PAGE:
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'Telepresence' Enhances Video Conferencing

March 9, 2008 | Chris Payatagool


Cisco, HP, and others offer state-of-the-art, high-definition systems

By Liz Wolgemuth

AT&T's stock slid a bit in January after CEO Randall Stephenson noted, at a Citigroup conference, that customers were beginning to treat their home phone bills like their mortgage payments - as in, things they cannot pay. But the real news might have come later, when Stephenson told his audience that, in a nod to the softening economy, AT&T had slashed its own travel budget and installed about a dozen "telepresence" sites throughout the company.

Telepresence is becoming more familiar thanks to Cisco Systems' 30-second commercial showing a relief worker popping into a tent to chat screen to screen with his family back home. Yet the ad actually does little to show the product's chief application as a top-notch business videoconferencing system. In fact, telepresence may very well change the way the world's largest companies do business. Corporations like Procter & Gamble and Wachovia are investing as much as $300,000 a site on Cisco's room-size, multiscreen, high-definition systems, which allow employees in Tokyo to feel as though they're in the same room and sitting at the same conference table as employees in New York. Hewlett-Packard's comparable Halo system debuted in 2005 and has been snapped up by companies like PepsiCo and AIG.

An exact definition of telepresence is still up for grabs, but the technology generally offers users life-size, panoramic images of meeting participants, captured with multiple high-def cameras and high-quality audio, says Andrew Davis, senior analyst and managing partner at Wainhouse Research. The market for telepresence systems was small in 2007 - an estimated $72 million in sales (not including the many sites manufacturers installed for their own use), according to IDC, a market research firm. But IDC expects sales to reach $1 billion by 2011.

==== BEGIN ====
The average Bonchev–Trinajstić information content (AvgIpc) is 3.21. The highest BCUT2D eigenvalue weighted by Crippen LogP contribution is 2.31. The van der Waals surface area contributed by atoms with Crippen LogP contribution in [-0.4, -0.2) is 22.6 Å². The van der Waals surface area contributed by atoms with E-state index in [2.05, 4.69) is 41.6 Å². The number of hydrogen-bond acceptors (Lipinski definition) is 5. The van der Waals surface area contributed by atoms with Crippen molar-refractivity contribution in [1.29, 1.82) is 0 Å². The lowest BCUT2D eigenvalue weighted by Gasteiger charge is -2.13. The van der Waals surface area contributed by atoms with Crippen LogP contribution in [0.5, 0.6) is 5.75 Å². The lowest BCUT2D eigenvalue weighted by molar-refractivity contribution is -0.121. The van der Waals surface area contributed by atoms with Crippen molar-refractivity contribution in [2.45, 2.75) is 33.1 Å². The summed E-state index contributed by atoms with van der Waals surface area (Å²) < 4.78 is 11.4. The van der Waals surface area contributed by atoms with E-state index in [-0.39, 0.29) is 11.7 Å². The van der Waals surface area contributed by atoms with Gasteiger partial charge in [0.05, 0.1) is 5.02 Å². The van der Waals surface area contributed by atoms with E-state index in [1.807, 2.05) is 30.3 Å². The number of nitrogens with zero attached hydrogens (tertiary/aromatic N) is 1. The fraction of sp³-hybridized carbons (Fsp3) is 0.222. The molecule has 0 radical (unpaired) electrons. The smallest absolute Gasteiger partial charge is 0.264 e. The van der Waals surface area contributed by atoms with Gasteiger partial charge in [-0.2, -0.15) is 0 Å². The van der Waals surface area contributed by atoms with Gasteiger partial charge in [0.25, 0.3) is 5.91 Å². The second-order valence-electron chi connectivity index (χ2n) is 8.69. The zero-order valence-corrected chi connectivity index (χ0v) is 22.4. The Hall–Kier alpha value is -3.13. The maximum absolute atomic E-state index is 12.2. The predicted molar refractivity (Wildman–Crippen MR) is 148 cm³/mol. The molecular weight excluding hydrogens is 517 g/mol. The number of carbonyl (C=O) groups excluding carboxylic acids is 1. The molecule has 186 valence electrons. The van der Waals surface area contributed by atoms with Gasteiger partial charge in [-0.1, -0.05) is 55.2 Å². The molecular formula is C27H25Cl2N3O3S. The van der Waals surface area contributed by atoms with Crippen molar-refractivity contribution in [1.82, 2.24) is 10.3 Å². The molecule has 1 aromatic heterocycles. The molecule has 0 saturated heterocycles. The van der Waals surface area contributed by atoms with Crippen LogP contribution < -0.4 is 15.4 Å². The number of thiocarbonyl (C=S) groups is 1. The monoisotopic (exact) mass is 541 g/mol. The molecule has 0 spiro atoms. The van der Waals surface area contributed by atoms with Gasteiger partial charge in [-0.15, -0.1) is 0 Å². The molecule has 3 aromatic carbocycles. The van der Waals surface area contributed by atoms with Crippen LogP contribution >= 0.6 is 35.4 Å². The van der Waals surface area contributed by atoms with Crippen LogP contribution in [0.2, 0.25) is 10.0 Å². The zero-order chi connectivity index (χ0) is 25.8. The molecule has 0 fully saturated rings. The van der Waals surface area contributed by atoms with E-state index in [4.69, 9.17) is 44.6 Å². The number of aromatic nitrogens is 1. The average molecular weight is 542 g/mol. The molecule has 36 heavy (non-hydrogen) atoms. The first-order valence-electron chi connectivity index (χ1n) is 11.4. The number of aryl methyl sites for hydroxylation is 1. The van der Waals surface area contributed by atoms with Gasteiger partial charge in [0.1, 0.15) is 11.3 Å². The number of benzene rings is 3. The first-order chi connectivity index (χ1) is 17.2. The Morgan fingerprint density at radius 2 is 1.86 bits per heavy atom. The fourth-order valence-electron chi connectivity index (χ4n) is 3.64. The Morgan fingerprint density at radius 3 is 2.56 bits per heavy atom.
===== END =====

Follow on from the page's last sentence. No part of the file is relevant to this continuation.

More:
A Cisco TelePresence suite is so natural it feels downright unnatural at first. It's like you're sitting on a particularly earth-toned Star Trek set rather than in a small conference room in a Chicago office building. The CTS-3000 system with three plasma screens can put up to a dozen people around the virtual conference table, while the CTS-1000 offers just a single screen per site and a cheaper price. The spatial audio system is designed to mimic real-life acoustics; a voice from the left sounds as if it's coming from the left. The partial conference table is made virtually whole when it meets the other site, or sites, on screen. The soft, warm lighting is intentionally flattering. "As you get older, that makes a bigger and bigger difference," says Charles Stucki, vice president and general manager of Cisco TelePresence Systems.

Cisco competes with HP, Polycom, Teliris, and other entries in the telepresence market. The larger companies all make similar systems at slightly varying prices, says Howard Lichtman, who runs both a research consultancy, the Human Productivity Lab, and a publishing arm called Telepresence Options in Ashburn, Va.

Little guy. If paying about half a million dollars for a couple of systems sounds like a lot for a luxury, consider that businesses have been investing in videoconferencing systems for about four decades and employees still resist using them. Utilization rates of traditional videoconferencing systems are low - about five to 15 hours of use a month per site, according to Lichtman. The problems are many: Scheduling the conference rooms can be complicated, the technology can be unreliable, and the experience of seeing a stamp-sized person on a TV screen in a corner of the room is off-putting. The human brain innately expects to speak with someone who is life-size, Lichtman says, and tends to wonder: "Why is this guy 6 inches tall?"